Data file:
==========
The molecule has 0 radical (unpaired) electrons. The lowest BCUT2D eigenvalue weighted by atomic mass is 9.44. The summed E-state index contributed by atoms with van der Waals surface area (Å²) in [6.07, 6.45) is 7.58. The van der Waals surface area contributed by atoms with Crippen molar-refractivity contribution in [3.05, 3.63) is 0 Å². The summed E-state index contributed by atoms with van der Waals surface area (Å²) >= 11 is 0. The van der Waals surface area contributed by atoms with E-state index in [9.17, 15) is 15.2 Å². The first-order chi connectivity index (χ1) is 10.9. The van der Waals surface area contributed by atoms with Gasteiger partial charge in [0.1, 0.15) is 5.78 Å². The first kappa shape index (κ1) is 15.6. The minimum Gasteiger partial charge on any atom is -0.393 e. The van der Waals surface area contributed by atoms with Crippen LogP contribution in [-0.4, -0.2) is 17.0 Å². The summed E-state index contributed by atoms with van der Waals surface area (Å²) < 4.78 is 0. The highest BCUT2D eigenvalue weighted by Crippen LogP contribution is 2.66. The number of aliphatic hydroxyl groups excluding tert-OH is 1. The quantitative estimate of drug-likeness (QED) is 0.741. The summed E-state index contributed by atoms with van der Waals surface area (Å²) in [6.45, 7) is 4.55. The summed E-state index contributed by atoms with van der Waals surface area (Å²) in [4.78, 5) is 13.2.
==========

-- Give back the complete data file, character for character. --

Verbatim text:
The molecule has 0 radical (unpaired) electrons. The lowest BCUT2D eigenvalue weighted by atomic mass is 9.44. The summed E-state index contributed by atoms with van der Waals surface area (Å²) in [6.07, 6.45) is 7.58. The van der Waals surface area contributed by atoms with Crippen molar-refractivity contribution in [3.05, 3.63) is 0 Å². The summed E-state index contributed by atoms with van der Waals surface area (Å²) >= 11 is 0. The van der Waals surface area contributed by atoms with E-state index in [9.17, 15) is 15.2 Å². The first-order chi connectivity index (χ1) is 10.9. The van der Waals surface area contributed by atoms with Gasteiger partial charge in [0.1, 0.15) is 5.78 Å². The first kappa shape index (κ1) is 15.6. The minimum Gasteiger partial charge on any atom is -0.393 e. The van der Waals surface area contributed by atoms with Crippen LogP contribution in [-0.4, -0.2) is 17.0 Å². The summed E-state index contributed by atoms with van der Waals surface area (Å²) < 4.78 is 0. The highest BCUT2D eigenvalue weighted by Crippen LogP contribution is 2.66. The number of aliphatic hydroxyl groups excluding tert-OH is 1. The quantitative estimate of drug-likeness (QED) is 0.741. The summed E-state index contributed by atoms with van der Waals surface area (Å²) in [6.45, 7) is 4.55. The summed E-state index contributed by atoms with van der Waals surface area (Å²) in [4.78, 5) is 13.2.